“We anticipate that going out to bid for construction, probably within the next month or so,” said Brian Schoenfisch, deputy director of the Urban Planning Division of the city Division of Development Services.
“We’re wrapping up all the permits on that right now,” Schoenfisch said.
Construction is tentatively expected to start later this year and finish in 2023.
“By the end of 2023, we’re looking at completion if everyone stays on schedule. That includes the park as well as the greenways, which parallel the park and allow the street to be closed on weekends for special events,” Schoenfisch said. “The idea there is to have a complete network of greenways that connect parks together and residents to parks.”
The city recently completed the first of six interconnected greenways along 14th Street in East Village. The $2.1 million greenway project will extend 11 blocks from C Street to Commercial Street. The five other greenways will run along Eighth Avenue, Cedar Street E Street, Island Avenue and Union Street.
A Defining Project
Another key project for East Village is the $75 million UC San Diego @ Park & Market.
The building is quickly filling up with formal programming from lectures and dance performances to film showings and concerts due to start in January, according to Mary Walshok, associate vice chancellor for public programs at UC San Diego and a driving force behind the downtown project.
Construction of the four-story, 66,750 square-foot building finished toward the end of 2019 but the pandemic did slow finish work, Walshok said.
Media Arts Center San Diego is moving into the building with a soft opening of its Digital Gym Cinema in October.
“We’ll be the only art house south of Los Angeles,” Walshok said.
Among other organizations that will have a presence in the building are the Black Chamber of Commerce, Mission Driven Finance, San Diego Workforce Partnership, and the San Diego Economic Development Corp.
Walshok said her hope is that the UC San Diego building “will help establish East Village define its unique identity in the panoply of neighborhoods around town.”
Combined with City College and other institutions such as the downtown library and the New School of Architecture, Walshok said she sees the university forming a cultural chain that extends up Park Boulevard toward Balboa Park.
“I just hope it doesn’t over-gentrify, I hope there will still be diversity and edginess in who lives there, the businesses that are there,” Walshok said. “We’re going to be a good partner in East Village’s place-making process. As East Village continues to define its identity, its character, I think it can be informed by this wonderful development along Park Boulevard which starts with the library.”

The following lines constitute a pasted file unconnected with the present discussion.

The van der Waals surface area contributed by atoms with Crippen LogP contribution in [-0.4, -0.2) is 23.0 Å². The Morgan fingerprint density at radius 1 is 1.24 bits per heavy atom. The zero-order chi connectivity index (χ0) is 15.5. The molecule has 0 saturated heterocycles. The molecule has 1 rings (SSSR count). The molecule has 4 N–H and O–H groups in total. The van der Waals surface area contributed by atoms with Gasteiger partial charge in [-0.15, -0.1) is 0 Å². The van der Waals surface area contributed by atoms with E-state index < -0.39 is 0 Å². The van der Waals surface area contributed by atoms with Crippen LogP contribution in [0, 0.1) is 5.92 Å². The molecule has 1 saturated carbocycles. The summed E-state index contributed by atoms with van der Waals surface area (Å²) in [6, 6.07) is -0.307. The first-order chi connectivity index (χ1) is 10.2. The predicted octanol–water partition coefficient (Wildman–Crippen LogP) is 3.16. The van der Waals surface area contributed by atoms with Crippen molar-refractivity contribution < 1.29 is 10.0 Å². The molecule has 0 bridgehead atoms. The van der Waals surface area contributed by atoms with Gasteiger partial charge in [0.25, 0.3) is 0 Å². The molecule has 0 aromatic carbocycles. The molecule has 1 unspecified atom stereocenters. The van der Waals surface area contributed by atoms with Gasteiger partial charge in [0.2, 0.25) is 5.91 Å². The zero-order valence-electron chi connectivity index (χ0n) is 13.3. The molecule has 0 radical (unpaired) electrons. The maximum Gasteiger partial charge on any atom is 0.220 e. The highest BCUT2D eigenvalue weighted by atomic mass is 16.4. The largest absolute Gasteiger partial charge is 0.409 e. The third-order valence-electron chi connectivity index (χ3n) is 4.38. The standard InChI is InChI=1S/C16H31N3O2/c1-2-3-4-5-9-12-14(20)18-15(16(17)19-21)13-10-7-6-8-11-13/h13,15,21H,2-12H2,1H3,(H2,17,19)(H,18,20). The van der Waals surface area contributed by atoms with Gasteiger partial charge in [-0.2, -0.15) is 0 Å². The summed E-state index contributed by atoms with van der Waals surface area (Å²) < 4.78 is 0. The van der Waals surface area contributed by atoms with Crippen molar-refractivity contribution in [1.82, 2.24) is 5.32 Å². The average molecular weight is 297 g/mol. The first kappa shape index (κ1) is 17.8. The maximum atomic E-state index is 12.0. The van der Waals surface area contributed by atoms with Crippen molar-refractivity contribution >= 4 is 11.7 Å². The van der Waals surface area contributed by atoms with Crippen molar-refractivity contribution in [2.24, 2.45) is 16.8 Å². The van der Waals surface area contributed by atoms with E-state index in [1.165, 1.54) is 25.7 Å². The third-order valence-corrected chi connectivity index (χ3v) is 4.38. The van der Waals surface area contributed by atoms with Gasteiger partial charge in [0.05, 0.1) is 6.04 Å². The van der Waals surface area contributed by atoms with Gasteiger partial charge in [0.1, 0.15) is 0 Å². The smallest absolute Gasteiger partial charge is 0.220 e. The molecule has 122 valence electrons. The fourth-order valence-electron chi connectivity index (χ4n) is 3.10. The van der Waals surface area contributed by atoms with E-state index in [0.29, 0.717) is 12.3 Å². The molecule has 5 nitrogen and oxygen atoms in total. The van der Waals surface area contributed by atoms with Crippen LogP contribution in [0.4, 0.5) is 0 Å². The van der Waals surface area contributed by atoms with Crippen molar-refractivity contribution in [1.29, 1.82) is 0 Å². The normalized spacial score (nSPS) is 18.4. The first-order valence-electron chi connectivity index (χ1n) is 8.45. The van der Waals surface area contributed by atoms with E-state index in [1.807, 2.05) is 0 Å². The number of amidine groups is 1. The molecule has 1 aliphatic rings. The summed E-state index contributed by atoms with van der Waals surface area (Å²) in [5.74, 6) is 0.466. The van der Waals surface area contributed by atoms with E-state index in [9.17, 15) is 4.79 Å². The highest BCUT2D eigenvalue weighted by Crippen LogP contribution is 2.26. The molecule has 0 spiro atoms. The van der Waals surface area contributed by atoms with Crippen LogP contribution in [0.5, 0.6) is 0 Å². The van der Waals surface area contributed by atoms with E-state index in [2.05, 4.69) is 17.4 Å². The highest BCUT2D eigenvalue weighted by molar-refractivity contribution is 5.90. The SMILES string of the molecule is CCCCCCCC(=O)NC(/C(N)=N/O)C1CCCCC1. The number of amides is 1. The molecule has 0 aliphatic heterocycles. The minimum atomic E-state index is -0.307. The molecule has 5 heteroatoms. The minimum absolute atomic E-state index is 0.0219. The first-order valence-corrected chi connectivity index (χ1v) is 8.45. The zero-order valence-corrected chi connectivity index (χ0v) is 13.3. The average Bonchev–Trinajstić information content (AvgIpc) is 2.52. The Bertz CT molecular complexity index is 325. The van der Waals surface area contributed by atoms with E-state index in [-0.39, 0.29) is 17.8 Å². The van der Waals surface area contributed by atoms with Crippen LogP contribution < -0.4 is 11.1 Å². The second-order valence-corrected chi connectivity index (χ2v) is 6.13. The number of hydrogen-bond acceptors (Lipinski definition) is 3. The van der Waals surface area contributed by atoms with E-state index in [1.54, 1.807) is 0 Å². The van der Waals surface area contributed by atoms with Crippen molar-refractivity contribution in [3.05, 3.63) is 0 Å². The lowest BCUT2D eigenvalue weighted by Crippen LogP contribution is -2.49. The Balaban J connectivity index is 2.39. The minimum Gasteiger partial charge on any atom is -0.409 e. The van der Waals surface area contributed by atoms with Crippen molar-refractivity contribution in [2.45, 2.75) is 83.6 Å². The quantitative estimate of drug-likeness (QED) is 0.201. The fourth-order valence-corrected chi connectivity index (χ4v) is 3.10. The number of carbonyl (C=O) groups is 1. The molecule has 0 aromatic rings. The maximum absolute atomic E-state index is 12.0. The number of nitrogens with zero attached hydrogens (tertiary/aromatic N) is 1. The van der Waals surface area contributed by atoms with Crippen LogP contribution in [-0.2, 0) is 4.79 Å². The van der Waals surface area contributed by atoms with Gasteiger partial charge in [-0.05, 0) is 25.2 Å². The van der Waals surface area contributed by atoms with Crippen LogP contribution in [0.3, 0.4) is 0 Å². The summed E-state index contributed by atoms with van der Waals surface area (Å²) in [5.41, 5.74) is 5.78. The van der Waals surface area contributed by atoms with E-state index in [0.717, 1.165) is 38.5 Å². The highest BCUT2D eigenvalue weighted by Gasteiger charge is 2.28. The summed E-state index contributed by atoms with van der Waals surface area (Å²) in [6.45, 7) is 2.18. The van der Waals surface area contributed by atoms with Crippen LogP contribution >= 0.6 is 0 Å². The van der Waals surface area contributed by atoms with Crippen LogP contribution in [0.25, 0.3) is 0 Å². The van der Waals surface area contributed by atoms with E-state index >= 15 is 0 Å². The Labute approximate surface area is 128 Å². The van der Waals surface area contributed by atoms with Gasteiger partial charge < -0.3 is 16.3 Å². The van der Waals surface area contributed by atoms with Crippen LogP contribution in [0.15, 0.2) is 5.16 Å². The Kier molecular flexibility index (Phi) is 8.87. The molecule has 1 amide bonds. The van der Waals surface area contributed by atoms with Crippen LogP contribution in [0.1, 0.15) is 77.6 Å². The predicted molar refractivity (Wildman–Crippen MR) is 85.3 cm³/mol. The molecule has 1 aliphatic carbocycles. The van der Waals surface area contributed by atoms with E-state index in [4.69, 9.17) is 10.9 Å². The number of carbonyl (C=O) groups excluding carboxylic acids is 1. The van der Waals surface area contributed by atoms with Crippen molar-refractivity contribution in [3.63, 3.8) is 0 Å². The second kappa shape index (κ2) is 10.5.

Sumeet Parekh, managing partner of HP Investors is among those who said the pandemic slowed the momentum of development in East Village, but Parkeh said “that’s starting to come back now.”
“It just took a little bit of a hiccup,” Parekh said. “It’s definitely getting better than it was at this time last year and even at the beginning of this year,” I’m definitely seeing a lot more tenant activity on the retail side.”
On the bright side, Parekh said new apartment projects in East Village are leasing well.
HP Investors is planning a mixed-use project at 15th Street and G Street that will have 50,000 square feet of office space and 450 apartments, Parekh said.
“To make it a really dynamic neighborhood, we need more office,” Parekh said.
An ongoing issue that hurts East Village is the number of homeless people living on the streets in the neighborhood.
“It’s up to the city to make sure the negative impacts of the homeless are going to be dealt with,” Parekh said.
A project meant to address the homeless issue is the $145 million St. Teresa of Calcutta apartment that Father Joe’s Villas is building at 14th and Commercial streets.
St. Teresa’s will have 407 apartments designed to provide homes for 500 people who are homeless.
Mark Schmidt, president of Liberty National Corp., said that East Village is benefitting from the overall development and redevelopment taking place downtown.
Liberty National is building 37-story apartment tower with 435 apartments at 10th Avenue and B Street.
“With the community that has been developing around Petco Park and Horton Plaza’s redevelopment into the creative office space ‘Campus at Horton,’ East Village will continue to grow with residential offerings and connect closer to all of downtown,” Schmidt said.